Cream together 1 cup of pulverized sugar, scant 1/2 cup of butter, beat whites of 2 eggs in, one at a time, and one teaspoonful of lemon flavoring; stand on ice a short time before serving. Serve sauce very cold.
Mom's Recipe Scrapbooks (c. 1920s)
Carrot pudding smothered with hot butterscotch sauce was always a family favorite at Christmas time and on special holiday occasions.
1 cup each of sugar, raisins, currants, suet, grated carrots, and grated potato; 1/2 teaspoon salt, 1 teaspoon soda, 1-1/2 cups flour. Dissolve soda in a little cold water. Mix all ingredients, turn into a buttered mold, cover and steam. It will take about three hours of steaming for a large mold and one hour for individual molds. Test as you would cake to tell when done.
1-1/2 tablespoons butter, 4 teaspoons cornstarch, 1/4 teaspoon salt, 1-1/2 cups brown sugar, 1 cup boiling water, 1 teaspoon vanilla. Melt the butter, add cornstarch; blend thoroughly. Add salt, sugar and boiling water. Boil for three or four minutes to be sure there is no taste of raw starch. Remove from the fire, add vanilla.
1/2 pound of figs
1-1/4 cups of fluffy breadcrumbs
1 cup of chopped blanched almonds or walnuts
1 cup of light brown sugar (scant)
1/2 cup of candied grapefruit peel
1/4 cup of candied lemon peel
3 tablespoons of melted butter
4 eggs, beaten
1/2 teaspoon of cinnamon
1/4 teaspoon of nutmeg
Chop the figs and mix with breadcrumbs. Brown the almonds or walnuts. Mix with remaining ingredients. Put the mixture into a greased pot and steam 2-1/2 hours in a larger pot, or bake in a 325°F oven for about 1 hour. You can add soft grapefruit peel for a flavor variation. Serve warm with a brandy and cream sauce, or whipped cream.
Half a pound of breadcrumbs, six ounces of finely chopped suet, six tablespoonfuls of orange marmalade, two eggs, juice of one lemon, three ounces of candied orange peel, and half a cupful of milk.
Mix the breadcrumbs with the suet, add the strained juice of the lemon, the marmalade, the milk, the eggs well beaten, and the peel cut into small pieces. Steam in a buttered mold for three hours.
His Majesty King George V and the royal family enjoyed an Empire Christmas Pudding made by the royal chef on Christmas Day at Sandringham, 1927.
The special Christmas pudding recipe called for ingredients from empire countries, and it was distributed by the Empire Marketing Board to members of the public throughout the British Empire, so they could join the King in eating a patriotic pudding at Christmas time.
The traditional English Christmas pudding recipe is said to contain thirteen ingredients to represent Jesus and His twelve apostles.
What's more, the pudding is made on "Stir-up Sunday" which is the twenty-fifth Sunday after Trinity, the Sunday next before Advent, when each family member takes his or her turn stirring the pudding mixture from east to west to illustrate the journey of the Magi as they followed the Star. And the pudding must be stirred with a spoon made of wood in remembrance that the Christ Child lay in a simple wooden manger.
When served, the pudding's traditional sprig of holly garnish represents His Crown of Thorns and healing, and the flaming of the brandy symbolizes the Passion of the Christ.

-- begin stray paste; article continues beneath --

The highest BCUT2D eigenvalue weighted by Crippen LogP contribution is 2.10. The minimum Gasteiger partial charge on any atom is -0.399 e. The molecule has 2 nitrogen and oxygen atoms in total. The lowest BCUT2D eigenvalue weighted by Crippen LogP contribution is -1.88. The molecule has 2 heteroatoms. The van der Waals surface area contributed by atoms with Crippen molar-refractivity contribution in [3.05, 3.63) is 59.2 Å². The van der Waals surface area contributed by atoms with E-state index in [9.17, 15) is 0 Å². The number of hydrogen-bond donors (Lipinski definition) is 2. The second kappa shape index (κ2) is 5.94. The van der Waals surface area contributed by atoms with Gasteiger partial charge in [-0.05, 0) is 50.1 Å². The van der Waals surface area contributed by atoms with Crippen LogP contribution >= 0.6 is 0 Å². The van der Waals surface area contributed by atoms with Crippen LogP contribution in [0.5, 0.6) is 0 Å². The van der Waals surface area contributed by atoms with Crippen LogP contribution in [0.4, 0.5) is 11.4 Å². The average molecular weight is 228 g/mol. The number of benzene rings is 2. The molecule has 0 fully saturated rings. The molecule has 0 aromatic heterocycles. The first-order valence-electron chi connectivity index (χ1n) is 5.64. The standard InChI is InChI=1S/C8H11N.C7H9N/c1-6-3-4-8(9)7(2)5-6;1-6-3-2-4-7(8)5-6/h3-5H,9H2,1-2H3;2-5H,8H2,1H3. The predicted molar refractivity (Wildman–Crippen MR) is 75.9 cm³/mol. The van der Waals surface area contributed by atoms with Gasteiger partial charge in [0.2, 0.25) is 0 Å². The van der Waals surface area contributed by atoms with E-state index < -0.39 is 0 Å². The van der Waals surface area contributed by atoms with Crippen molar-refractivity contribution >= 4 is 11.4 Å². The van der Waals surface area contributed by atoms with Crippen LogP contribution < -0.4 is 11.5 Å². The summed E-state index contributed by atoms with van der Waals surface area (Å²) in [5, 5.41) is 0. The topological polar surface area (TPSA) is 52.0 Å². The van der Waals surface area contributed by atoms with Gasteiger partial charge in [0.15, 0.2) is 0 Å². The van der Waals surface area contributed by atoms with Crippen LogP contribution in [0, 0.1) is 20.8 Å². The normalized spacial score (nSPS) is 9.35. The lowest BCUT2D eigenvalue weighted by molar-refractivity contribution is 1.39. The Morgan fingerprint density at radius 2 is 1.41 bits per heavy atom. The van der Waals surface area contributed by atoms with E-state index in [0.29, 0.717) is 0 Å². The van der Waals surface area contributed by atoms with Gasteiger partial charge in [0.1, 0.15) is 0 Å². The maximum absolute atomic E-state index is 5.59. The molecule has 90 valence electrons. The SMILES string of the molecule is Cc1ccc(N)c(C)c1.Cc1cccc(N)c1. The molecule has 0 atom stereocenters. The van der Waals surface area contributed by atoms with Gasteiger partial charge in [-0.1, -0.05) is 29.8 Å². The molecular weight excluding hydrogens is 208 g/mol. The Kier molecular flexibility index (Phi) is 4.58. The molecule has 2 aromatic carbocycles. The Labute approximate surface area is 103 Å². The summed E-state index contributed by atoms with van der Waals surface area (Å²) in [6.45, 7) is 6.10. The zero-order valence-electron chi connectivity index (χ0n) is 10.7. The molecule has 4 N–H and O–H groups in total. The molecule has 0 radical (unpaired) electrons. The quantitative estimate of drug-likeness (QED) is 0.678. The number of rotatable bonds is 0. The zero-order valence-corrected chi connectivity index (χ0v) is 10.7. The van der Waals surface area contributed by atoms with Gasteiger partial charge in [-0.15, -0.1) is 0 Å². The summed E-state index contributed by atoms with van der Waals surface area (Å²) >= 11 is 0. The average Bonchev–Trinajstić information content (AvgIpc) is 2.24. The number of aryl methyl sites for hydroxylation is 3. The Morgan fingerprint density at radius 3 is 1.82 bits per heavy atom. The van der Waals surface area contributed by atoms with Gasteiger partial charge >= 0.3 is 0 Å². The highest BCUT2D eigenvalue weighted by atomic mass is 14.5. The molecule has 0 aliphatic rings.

Once the Christmas pudding recipe is made, each family develops their own tradition surrounding the serving of the pudding on Christmas day. Why not start your own family tradition?
Charles Dickens describes a typical Victorian family's presentation of the Christmas pudding in this excerpt from his 1843 English classic...
Mrs. Cratchit left the room alone — too nervous to bear witnesses — to take the pudding up and bring it in.
Suppose it should not be done enough! Suppose it should break in turning out! Suppose somebody should have got over the wall of the backyard, and stolen it, while they were merry with the goose — a supposition at which the two young Cratchits became livid! All sorts of horrors were supposed.
Hallo! A great deal of steam! The pudding was out of the copper. A smell like a washing-day! That was the cloth. A smell like an eating-house and a pastry-cook's next door to each other, with a laundress's next door to that! That was the pudding! In half a minute Mrs. Cratchit entered — flushed, but smiling proudly — with the pudding, like a speckled cannonball, so hard and firm, blazing in half of half-a-quartern of ignited brandy, and bedight with Christmas holly stuck into the top. Oh, a wonderful pudding!
Bob Cratchit said, and calmly too, that he regarded it as the greatest success achieved by Mrs. Cratchit since their marriage. Mrs. Cratchit said that now the weight was off her mind, she would confess she had had her doubts about the quantity of flour. Everybody had something to say about it, but nobody said or thought it was at all a small pudding for a large family. It would have been flat heresy to do so. Any Cratchit would have blushed to hint at such a thing.
—by Charles Dickens
Enjoy trying the original Christmas pudding recipes. The festive plum puddings are sure to be a big hit with your guests. Although these puddings call for a longer cooking time than other puddings, they are still easy to make, and their delicious taste more than make up for the extra time spent. And after all, it is Christmas.
Have you heard about one of the more unusual Christmas puddings? A 19th-century sailor's English Plum Pudding Recipe is said to have saved an English sea captain's ship from certain destruction.